15 June 2011

On Tolton and ecclesial unity

I am presently reading through a brief biography of Father Tolton compiled by our Diocesan Archivist.  In it she provides a few sentences about the Catholics of Quincy Father Tolton wrote to a friend:
Catholics will love and respect a priest regardless of nationality; at least that is the spirit of those people in the Gem City who knew me for twenty-nine years.  Never will they forget the happy hours spent in little St. Joseph church.  I wish them all the blessings that can be bestowed upon them, for that charitable spirit that they have always shown toward me and the colored children.
Father Tolton left the Gem City in November of 1889, driven away by the prejudice he experienced from a fellow priest who should have looked upon him not only as a collaborator for the Gospel but also as a brother in Christ, a brother who shared with him the priesthood of Jesus Christ.  From the laity of Quincy Father Tolton received much admiration.  When he departed for Chicago, he was given a gift of $75 by his white Catholic friends.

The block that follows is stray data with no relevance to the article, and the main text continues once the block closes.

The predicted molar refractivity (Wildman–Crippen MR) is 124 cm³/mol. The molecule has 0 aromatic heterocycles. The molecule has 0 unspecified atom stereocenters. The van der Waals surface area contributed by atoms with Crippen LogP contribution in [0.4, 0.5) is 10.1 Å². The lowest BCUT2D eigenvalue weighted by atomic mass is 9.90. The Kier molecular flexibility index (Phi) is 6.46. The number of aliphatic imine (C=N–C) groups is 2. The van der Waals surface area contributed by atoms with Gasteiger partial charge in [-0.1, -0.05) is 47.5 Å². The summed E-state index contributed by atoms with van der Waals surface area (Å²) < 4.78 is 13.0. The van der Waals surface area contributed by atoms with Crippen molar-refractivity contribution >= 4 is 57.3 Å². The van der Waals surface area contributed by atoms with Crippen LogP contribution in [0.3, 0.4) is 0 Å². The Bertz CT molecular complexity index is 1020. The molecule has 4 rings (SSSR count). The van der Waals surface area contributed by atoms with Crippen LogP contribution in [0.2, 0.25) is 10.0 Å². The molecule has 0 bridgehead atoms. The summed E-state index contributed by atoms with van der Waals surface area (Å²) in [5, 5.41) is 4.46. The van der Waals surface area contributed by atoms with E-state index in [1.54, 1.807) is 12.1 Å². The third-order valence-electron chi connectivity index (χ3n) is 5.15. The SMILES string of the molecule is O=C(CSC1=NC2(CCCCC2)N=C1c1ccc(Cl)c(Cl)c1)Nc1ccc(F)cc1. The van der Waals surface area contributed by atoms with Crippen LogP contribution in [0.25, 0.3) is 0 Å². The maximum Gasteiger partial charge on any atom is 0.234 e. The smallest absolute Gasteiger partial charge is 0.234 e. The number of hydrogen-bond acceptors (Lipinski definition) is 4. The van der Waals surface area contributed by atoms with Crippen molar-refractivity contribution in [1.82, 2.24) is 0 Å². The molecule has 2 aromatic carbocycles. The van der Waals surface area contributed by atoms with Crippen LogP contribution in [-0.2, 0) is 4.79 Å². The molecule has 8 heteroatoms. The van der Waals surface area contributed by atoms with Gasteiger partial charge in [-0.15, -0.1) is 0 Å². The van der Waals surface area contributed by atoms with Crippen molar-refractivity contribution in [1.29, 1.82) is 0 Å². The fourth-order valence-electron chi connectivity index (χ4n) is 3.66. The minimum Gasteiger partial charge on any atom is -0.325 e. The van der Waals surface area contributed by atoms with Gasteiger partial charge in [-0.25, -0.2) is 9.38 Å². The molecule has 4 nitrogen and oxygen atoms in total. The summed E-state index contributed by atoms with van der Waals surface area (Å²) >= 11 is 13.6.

Father Tolton's words are a great honor given to the people of Quincy and it brought joy to my heart to read these words for the first time this evening.  I pray that Father Tolton could say these same words about Quincyans today, indeed about each of us.

Father Tolton's words are reminder to us of the universality of the Catholic Church.  The word 'Catholic' comes from two Greek words: kata (meaning 'concerning') and holos (meaning 'whole').  When toward together, the words mean 'universal.'

When Christ Jesus established his Church he did not establish a club in which membership had to be earned or bought.  He established his Church for all people to be present in every time and place.  Father Tolton's ministry among both blacks and whites reminds us of this profound reality.

Let us pray that Father Tolton's example will remind every Catholic that, regardless of our race or ethnicity, we are all one in the Body of Christ that is the Church.

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